Inside The Receding Global Bubble: China’s Iron & Steel Prices Plunging

From Zero Hedge Unlike the QE-lite-driven exuberance in Chinese stocks of the last few weeks (which faded dramatically overnight), China’s industrial commodities (with near-record inventories) and seeing prices collapse. This may shock some who espy PMIs and government-created trade data and proclaim, China is fixed. In fact, as JPMorgan’s China Sentiment Index (JSI) shows, things are anything but bright as it fell to the lowest since June last year (at 48.3 in August). Sales and margins are tumbling – despite supposedly lower input costs. Lastly, those focused on spot Yuan movements (strength in recent weeks) have suggested this also confirms China strength – inflows – but looking out 12-months shows the market is expecting a dramatic devaluation from current levels in the Chinese currency is coming. JPMorgan’s China Sentiment gauge tumbled below 50 – to its lowest since last June..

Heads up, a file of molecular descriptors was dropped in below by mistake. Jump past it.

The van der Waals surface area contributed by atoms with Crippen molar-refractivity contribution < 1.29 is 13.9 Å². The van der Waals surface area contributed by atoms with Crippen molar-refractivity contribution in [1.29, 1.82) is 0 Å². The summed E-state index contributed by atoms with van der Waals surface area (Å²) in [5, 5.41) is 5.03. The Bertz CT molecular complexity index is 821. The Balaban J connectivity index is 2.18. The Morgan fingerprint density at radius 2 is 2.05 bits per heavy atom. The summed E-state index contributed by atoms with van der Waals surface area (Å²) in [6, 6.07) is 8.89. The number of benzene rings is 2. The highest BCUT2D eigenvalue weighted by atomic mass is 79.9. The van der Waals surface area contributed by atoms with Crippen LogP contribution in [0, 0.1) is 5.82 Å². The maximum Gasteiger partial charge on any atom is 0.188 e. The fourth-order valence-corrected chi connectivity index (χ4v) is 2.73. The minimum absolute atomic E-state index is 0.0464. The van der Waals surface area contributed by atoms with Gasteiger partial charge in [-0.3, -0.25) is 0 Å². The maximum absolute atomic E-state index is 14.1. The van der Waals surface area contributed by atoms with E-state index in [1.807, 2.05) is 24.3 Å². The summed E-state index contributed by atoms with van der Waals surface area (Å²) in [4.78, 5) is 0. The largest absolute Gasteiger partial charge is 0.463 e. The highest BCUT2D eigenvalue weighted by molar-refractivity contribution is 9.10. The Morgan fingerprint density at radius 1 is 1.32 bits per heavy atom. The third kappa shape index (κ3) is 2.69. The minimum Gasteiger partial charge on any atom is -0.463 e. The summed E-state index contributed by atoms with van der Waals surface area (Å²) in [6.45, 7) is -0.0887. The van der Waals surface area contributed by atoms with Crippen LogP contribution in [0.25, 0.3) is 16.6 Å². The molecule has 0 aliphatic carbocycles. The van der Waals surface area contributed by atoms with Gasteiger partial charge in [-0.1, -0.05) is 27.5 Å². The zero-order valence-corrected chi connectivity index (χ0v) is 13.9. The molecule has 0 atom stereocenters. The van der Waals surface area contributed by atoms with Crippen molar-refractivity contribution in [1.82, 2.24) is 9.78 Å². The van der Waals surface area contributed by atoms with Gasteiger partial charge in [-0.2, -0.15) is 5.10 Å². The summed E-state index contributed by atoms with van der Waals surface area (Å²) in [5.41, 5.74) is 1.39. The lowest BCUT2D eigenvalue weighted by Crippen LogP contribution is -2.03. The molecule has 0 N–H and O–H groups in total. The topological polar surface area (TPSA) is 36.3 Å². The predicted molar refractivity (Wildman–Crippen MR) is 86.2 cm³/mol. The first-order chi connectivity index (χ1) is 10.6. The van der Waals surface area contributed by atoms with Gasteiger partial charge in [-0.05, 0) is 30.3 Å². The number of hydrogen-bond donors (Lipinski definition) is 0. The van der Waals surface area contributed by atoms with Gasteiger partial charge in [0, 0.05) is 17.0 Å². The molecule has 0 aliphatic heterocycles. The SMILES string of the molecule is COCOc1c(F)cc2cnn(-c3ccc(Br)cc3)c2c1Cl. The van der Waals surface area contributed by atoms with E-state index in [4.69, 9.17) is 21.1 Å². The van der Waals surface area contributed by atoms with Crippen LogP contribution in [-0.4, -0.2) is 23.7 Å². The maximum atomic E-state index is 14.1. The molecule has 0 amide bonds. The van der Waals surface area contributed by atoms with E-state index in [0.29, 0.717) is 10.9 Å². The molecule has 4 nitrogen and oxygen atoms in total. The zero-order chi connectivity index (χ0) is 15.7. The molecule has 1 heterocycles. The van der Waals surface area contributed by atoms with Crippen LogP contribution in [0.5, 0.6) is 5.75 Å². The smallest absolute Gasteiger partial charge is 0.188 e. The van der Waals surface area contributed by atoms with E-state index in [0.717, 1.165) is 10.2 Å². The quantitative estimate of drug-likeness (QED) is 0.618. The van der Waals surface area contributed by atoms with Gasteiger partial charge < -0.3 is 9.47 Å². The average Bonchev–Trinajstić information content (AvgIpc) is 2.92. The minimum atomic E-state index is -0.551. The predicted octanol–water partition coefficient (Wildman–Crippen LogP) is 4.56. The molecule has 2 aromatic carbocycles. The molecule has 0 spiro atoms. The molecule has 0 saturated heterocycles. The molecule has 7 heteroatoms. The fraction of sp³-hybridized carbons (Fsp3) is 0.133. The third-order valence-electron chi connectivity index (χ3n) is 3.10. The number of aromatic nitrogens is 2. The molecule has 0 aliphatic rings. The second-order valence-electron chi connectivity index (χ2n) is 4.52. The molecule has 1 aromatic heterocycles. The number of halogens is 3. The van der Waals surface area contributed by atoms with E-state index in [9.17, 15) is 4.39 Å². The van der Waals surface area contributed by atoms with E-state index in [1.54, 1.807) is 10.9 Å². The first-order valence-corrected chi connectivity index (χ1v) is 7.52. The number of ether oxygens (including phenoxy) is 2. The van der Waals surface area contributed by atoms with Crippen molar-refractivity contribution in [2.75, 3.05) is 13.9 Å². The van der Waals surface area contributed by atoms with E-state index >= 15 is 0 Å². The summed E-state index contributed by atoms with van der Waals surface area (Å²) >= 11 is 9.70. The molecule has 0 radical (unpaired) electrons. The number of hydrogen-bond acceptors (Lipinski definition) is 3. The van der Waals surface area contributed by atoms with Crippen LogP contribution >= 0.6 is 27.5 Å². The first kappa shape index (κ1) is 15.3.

JSI declined sharply to 48.3 in August, the lowest level since June last year. July was the recent high at 54.4. Output/ sales, order book and gross margins weakened in August. Dismal.. which appears to fit better with pricing of China’s core industrial commodities… (via Business Recorder) Chinese iron ore futures fell on Monday to their lowest since they were launched last year, while weaker buying interest pushed down prices for spot cargoes further on slower steel demand. Benchmark spot iron ore is now trading close to this year’s low of $89 a tonne and a further decline would take it to its weakest since September 2012, as top, low-cost miners lift output even more in a bid to take out smaller producers. “When the price drops this fast, Chinese mills tend to wait and see and buying activity could slow down. Supply is still huge and we see various offers from miners, big mills and traders,” said an iron ore trader in Shanghai.   As inventories rise once again – and remain near record highs…   Weaker steel prices have weighed on iron ore as a slowing Chinese economy and sluggish property sector darkened the outlook for demand. The most-active January rebar contract on the Shanghai Futures Exchange fell to 2,961 yuan a tonne on Monday, its lowest since the exchange launched rebar futures in March 2009.   And The Baltic Dry – despite Cramer’s hopes – remains mired in over-supply and under-demand…   Perhaps the message is starting to sink in… SHCOMP’s biggest drop in weeks…   And despite recent strength in Spot CNY… the market’s forward-looking perspective of the Yuan sees notable devaluation coming… Charts: Bloomberg and JPMorgan *  *  * But apart from that… China is firing on all cylinders… right?